Portsmouth ice cream parlour fined after boy’s mouth injuries

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AN ice cream parlour has been landed with a £12,000 fine after a boy sliced his tongue on a shard of glass hidden inside a chocolate sundae.

The 11-year-old was tucking into the dessert at Scoops Gelato, in Elm Grove, Southsea, during a trip with his mum when he was left in agony and bleeding from the mouth.

Scoops director Bilal Ahmed leaving court, and below, pictures of the shard of glass that caused the injuries to the 11-year-old

Scoops director Bilal Ahmed leaving court, and below, pictures of the shard of glass that caused the injuries to the 11-year-old

The boy needed stitches at Queen Alexandra Hospital, in Cosham, Portsmouth, as a result of the ordeal.

Portsmouth City Council’s trading standards team, prosecuting Scoops Gelato at Portsmouth Magistrates’ Court yesterday, revealed an error made by staff resulted in the accident.

A worker preparing the dessert tapped the glass with a scoop to pour in the ice cream, unwittingly causing part of it to break and fall in.

Victoria Putnam, council prosecutor, said the cut in the boy’s mouth was ‘severe’ and ‘deep’ – and blamed the firm’s failure to adopt the basic safety procedures of a normal food business for the accident, which happened on June 21 this year.

A shard of a glass from a cup at Scoops Gelato in Elm Grove, Southsea which injured an 11-year-old boy.''Picture from a court case brought by Portsmouth City Council's trading standards team''December 16, 2014

A shard of a glass from a cup at Scoops Gelato in Elm Grove, Southsea which injured an 11-year-old boy.''Picture from a court case brought by Portsmouth City Council's trading standards team''December 16, 2014

‘Had the businesses put steps in place – which it has put in place since that incident – it would never have happened,’ she said.

Scoops director Bilal Ahmed pleaded guilty on behalf of the company to serving contaminated food contrary to the Food Safety Act, for which it was fined £6,000.

The firm was also fined £4,000 for failing to have a hazard management plan, which is contrary to EU rules, plus £2,000 for failing to register the venue as a food business with the council at the start of the year.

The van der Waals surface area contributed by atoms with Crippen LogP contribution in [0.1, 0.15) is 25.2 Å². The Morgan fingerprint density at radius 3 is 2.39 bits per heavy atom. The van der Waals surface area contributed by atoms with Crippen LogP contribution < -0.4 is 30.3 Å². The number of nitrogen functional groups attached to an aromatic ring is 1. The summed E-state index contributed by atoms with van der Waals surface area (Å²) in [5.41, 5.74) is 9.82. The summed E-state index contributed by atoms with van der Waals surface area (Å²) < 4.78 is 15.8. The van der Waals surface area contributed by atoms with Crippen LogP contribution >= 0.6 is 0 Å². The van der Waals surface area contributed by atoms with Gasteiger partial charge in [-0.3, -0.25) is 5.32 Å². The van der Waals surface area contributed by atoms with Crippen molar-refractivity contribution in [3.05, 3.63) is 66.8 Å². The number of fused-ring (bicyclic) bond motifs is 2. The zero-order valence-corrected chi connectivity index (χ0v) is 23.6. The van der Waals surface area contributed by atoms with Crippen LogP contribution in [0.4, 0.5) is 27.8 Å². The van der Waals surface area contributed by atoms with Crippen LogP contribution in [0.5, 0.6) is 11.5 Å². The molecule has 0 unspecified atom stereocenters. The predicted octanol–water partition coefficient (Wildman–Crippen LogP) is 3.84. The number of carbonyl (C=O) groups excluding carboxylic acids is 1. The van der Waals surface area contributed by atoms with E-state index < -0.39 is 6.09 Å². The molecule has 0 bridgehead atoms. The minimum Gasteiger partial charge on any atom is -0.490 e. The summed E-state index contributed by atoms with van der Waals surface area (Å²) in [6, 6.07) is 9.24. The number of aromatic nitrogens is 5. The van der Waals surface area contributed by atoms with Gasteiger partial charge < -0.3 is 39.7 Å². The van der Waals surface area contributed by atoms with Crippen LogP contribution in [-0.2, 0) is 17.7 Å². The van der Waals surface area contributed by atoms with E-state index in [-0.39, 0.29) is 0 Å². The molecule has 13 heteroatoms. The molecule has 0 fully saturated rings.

A council inspection in May revealed the standard of cleaning to be ‘poor’, with examples of poor food hygiene increasing the chances of ice cream being contaminated.

A shard of a glass from a cup at Scoops Gelato in Elm Grove, Southsea which injured an 11-year-old boy.''Picture from a court case brought by Portsmouth City Council's trading standards team''December 16, 2014

A shard of a glass from a cup at Scoops Gelato in Elm Grove, Southsea which injured an 11-year-old boy.''Picture from a court case brought by Portsmouth City Council's trading standards team''December 16, 2014

Stale ice cream and packaging was found on the floor and there was no record of staff training. The venue was given a one out of five food hygiene rating, though it has now been awarded a five after stepping up its efforts.

Workers now dip ice cream scoops in hot water to make serving desserts easier, though Ahmed insists they were never trained to tap the glass. Ahmed said he has apologised to the boy’s family, though they are seeking compensation.

Speaking to The News, Ahmed said: ‘It’s unfortunate what has happened to the child, we didn’t want that to happen.

‘We have apologised and have offered to try and make up for it. It was an accident.’

Scoops was also ordered to pay £1,162.13 in court costs and a victim surcharge of £120.

Council warn of safety procedures not being in place

THE dangers of businesses not upholding safety when preparing and serving food has been highlighted after Scoops Gelato was punished for poor practice.

Alan Cufley, the city council’s head of service for environmental health said: ‘Food businesses have a responsibility to have systems in place which ensure the safety of the food they serve.

‘They must also train their staff in safe practices of preparation and delivery.

‘When these responsibilities are overlooked, then customers can be harmed, as this case highlights.’